This is Mount Longonot, one of several old volcanoes in Kenya’s Great Rift Valley. The caldera was formed in a series of huge explosions around 20,000 years ago. Can you imagine it? Any humans standing on the Great Rift escarpment, where I was standing to take this photo, would have had an absolutely astonishing view. And indeed, there would have been people around then – East Africa’s indigenous hunter-gatherers, small statured, fine-boned people whose presence long preceded the 16-17th century arrival of Bantu farmers and the Nilotic cattle herders.
The volcano is officially ‘extinct’ though Maasai traditions make report of fresh lava sometime around the 1860s.There are also active steam vents which Kenya is hoping to exploit to produce clean geothermal energy. You can see more about this HERE with some excellent photos of Longonot. (The smoke on my photo is most likely from stubble burning).
As I mentioned in an recent post about the Maasai Mara, until the arrival of British colonial settlers in the early 20th century, the entire Rift Valley was Maasai grazing territory and the landmarks thus have Maasai names. Longonot derives from oloonong’ot meaning ‘steep ridges’ in Ki-Maa. A fitting description.
But to my mind (and in true Conan Doyle The Lost World style) the most magical thing about Longonot is the hidden forest on the crater floor where zebra, giraffe, buffalo, hartebeest, lion and gazelle may roam. There is a path to the top, but it is quite a hike, nearly 2 miles to reach the rim and a good 4 miles around it. Back in our day you also needed to enlist the services of a Kenya Wildlife Service ranger to go with you, which didn’t always work out. It’s a big regret that we never did do this climb.
Here’s another view of it showing the oloonong’ot .
And the highest point of the cone seen from Lake Naivasha (2,776 metres; 9,108 ft): a seine fisherman and papyrus beds (where hippos may lurk) in the foreground.
28 thoughts on “Longonot ~ This Volcano Has Well And Truly Blown Its Top”
I never knew about the hidden forest on the crater floor. I flew over it in a light plane en route to Nairobi from Southern Sudan 40 years ago but can’t recall seeing vegetation at the base.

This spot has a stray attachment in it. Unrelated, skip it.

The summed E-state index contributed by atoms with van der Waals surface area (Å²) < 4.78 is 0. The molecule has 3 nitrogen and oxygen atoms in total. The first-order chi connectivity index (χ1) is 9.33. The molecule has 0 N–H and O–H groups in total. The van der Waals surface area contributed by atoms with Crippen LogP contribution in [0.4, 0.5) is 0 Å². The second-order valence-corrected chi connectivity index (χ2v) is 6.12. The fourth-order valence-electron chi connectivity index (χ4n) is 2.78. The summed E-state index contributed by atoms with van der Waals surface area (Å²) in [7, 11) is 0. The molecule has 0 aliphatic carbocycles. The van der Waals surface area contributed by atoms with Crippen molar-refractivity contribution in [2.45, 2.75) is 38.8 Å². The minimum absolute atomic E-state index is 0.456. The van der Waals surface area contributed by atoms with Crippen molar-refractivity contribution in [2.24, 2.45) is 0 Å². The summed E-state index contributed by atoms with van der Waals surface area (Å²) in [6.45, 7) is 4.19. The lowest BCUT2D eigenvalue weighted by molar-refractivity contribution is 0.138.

The trees are apparently low-growing. There’s a pic at the foot of this page: https://www.mountkenyaclimbing.com/mountlongonothiking.html
What a sight!
Oh, I would have loved it if you’d done that walk, Tish! What a share that would make 🙂 🙂 Meantime thank you for the beautiful photos. I find I’m blowing my top a bit these days. Not natural, all this confinement! 🙂 🙂 Happy gardening!
Yep, the confinement is tending towards the top blowing for more reasons than one. Hope to plant out some climbing peas today, an august and old variety called Lord Leicester. Onwards and upwards – with only small explosions 🙂
Explosions of peas is permissable 🤣🤣
what lovely pictures, and what a walk that would have been. Hard work though I suspect! Did you know a volcano has to have no magma supply and not have erupted for more 10,000 years to be extinct. That’s a long time to wait!!
10,000 years. That is a long time to wait. So is Longonot done, or is it biding its time…
I love the idea of the hidden forest on the crater floor where wild animals roam. I bet that would have been an amazing hike!
It would, Cathy.
This is my favuorite place to hike and test how fit i am. There was a time I hiked here every two weeks.
Your pics are great, Tish
I wish I could come with you when you next go 🙂
Come, we can go when the curfew is lifted
Ah, now there’s an objective to raise the spirits!
We can include Ol Donyo sabuk & other interesting places to go hike. Then you can tell me stories under a moonlit night of your stay here. Now this would be great!
Oh this sounds so good, Mak.
A wonderful view and a great top!
Thank you, Jude.
Wow. Just wow.
The hidden forest sounds fascinating, Tish.
Oooooh I would love to go hiking into that crater floor! That would be magical – as long as I had a good guide. Another great visit to Africa!
Oh yes. I can see you doing this hike, Alison. And I can imagine all your fabulous photos.
Love the shots of the volcano. There is something exciting about a volcano even when it is extinct. Great post.
Thanks, Geri. I agree: even an extinct volcano gives one a buzz.
A great post about the volcanic Longonot. There is a crater rim affording excellent views of the nearby areas including the Great Rift Valley.